While experimenting with Windows Identity Foundation and SharePoint 2010, I was attempting to configure SharePoint to use a customer Security Token Provider (STS) I had written. The STS worked perfectly with a normal Federation enabled ASP.NET web site, but I got the error “The issuer of the token is not a trusted issuer” when I tried to use the STS with SharePoint.
The solution was to ensure the correct certificate was added to the SharePoint SPTrustedRootAuthority collection; however, in the process of doing that I had corrupted the collection. The following tips are provided to assist others going down this path.
As is typical in a lab environment, I was recycling through issues at a rapid pace; reissuing certificates, recompiling the IP-STS, and recreating SPTrustedRootAuthorities and SPTrustedIdentityTokenIssuers.
1. Don’t ever, ever, clear the SPTrustedRootAuthority collection. It holds some self-issued SharePoint certificates. Things won’t work if these self-issued certificates aren’t there. I had to add back the SharePoint Services certificate, which SharePoint uses internally as a self-signed certificate for authentication between web applications and service applications:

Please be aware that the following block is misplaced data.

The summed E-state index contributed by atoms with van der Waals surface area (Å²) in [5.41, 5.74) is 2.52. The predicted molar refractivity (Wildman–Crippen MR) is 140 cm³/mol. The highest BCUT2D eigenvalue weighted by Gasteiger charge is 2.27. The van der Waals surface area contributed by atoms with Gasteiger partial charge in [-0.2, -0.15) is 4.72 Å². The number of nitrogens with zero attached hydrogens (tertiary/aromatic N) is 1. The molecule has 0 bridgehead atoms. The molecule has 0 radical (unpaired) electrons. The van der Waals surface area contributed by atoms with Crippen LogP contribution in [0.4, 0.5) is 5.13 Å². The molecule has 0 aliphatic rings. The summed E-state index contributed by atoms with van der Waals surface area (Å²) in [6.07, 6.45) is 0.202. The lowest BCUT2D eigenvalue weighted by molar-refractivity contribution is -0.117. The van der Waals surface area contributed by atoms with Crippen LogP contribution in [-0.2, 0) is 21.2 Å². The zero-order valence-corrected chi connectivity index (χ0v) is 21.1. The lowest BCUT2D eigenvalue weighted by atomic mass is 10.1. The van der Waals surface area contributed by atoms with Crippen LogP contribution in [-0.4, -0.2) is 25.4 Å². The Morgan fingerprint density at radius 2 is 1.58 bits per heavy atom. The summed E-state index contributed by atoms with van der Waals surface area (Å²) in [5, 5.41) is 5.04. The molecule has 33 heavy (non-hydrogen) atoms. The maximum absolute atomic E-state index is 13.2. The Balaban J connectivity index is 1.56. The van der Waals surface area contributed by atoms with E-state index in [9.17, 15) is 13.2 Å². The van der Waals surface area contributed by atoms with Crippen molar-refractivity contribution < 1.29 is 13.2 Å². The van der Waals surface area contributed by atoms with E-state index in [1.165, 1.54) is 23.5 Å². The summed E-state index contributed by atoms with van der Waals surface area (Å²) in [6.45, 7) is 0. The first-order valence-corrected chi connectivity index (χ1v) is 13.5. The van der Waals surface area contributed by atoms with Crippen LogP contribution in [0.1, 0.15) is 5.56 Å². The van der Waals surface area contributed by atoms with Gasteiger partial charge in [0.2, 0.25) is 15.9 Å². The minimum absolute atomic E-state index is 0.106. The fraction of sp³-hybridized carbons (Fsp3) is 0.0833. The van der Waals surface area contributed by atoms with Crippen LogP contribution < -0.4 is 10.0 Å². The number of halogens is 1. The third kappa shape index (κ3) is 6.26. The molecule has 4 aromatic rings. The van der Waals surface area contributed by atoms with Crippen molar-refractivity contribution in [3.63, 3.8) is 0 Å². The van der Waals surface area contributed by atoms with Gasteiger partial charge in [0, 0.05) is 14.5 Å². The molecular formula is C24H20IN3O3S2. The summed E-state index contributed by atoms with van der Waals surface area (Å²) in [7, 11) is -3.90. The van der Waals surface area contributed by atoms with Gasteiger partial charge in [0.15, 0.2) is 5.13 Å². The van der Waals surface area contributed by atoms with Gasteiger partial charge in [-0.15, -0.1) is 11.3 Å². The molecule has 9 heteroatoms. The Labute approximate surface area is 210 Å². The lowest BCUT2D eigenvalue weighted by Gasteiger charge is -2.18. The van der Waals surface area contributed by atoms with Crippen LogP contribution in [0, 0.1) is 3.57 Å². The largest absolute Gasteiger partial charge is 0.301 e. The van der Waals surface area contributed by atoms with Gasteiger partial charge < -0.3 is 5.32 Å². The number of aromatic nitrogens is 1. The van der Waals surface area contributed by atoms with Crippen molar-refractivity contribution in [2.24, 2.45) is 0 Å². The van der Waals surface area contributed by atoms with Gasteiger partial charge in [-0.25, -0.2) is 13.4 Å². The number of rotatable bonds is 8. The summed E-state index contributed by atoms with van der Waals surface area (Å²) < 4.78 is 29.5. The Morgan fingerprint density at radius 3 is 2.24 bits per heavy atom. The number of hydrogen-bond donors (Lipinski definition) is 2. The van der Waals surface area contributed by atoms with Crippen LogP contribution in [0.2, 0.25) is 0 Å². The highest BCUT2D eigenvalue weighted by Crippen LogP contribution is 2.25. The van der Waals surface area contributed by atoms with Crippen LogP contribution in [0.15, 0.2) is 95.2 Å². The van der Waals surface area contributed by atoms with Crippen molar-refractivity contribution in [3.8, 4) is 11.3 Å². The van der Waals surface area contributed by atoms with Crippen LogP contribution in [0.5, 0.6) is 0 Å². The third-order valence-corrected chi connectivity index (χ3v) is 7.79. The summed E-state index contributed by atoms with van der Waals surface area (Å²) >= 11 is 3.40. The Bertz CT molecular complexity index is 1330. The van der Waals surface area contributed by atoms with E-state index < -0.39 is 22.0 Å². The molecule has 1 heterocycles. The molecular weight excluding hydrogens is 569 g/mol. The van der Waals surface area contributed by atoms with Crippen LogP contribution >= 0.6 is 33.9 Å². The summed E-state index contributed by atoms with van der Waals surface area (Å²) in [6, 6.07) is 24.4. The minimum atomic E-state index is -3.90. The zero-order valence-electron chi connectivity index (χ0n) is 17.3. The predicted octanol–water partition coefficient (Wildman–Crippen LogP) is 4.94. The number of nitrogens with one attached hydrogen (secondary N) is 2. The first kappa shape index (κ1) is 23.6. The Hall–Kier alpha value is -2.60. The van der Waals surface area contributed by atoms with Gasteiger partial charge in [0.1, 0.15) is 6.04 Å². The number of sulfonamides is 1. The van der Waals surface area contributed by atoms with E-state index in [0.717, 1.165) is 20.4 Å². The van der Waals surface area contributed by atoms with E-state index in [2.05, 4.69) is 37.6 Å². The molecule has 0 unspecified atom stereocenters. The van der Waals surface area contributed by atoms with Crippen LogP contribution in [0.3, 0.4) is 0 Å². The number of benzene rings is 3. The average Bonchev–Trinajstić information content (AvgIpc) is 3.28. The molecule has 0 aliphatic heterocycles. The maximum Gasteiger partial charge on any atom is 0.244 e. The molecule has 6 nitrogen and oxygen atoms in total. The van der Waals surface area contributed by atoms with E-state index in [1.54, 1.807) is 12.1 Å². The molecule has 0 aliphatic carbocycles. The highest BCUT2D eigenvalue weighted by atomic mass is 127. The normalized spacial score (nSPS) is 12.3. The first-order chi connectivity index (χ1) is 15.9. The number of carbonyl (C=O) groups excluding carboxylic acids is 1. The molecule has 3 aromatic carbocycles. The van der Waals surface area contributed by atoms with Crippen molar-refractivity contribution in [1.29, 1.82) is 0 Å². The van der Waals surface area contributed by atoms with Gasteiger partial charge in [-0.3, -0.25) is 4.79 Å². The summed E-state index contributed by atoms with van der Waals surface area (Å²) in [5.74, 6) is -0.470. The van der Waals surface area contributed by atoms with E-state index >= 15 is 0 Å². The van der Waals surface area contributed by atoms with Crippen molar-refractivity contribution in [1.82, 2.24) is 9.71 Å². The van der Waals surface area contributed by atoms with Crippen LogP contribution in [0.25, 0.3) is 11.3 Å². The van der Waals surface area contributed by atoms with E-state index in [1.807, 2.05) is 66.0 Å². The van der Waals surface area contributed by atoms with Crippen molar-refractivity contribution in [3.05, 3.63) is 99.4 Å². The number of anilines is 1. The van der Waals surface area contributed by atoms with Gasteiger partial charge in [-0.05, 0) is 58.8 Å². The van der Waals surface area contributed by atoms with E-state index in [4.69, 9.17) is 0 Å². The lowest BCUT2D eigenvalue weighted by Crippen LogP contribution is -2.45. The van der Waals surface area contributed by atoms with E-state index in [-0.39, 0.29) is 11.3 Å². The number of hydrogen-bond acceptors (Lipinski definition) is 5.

2. If you issue a new signing certificate for your STS to replace an old one, you have to update the certificate in 2 places:
a. Add the new signing certificate as a SPTrustedRootAuthority
b. Update the SPTrustedIdentityTokenIssuer.SigningCertificate if you are not creating a new issuer. I was able to update an existing issuer with the following PowerShell commands
3. Look in the application event log for errors. I found some very good error descriptions there.
4. Similarly, the ULS logs capture much of the certificate activity, that can help you determine what thumbprints are known to SharePoint:
5. Always, always test in a simulated domain environment with separate VMs for the domain controller, SharePoint, the STS, and the client. I found many issues don’t surface when testing everything on a single VM. You have to hope between VMs and use separate certificates for each role (signing, encryption, domain root, etc.); and of course as we all know, the golden rule to use separate least privileged accounts for each role/service rather than running everything as administrator.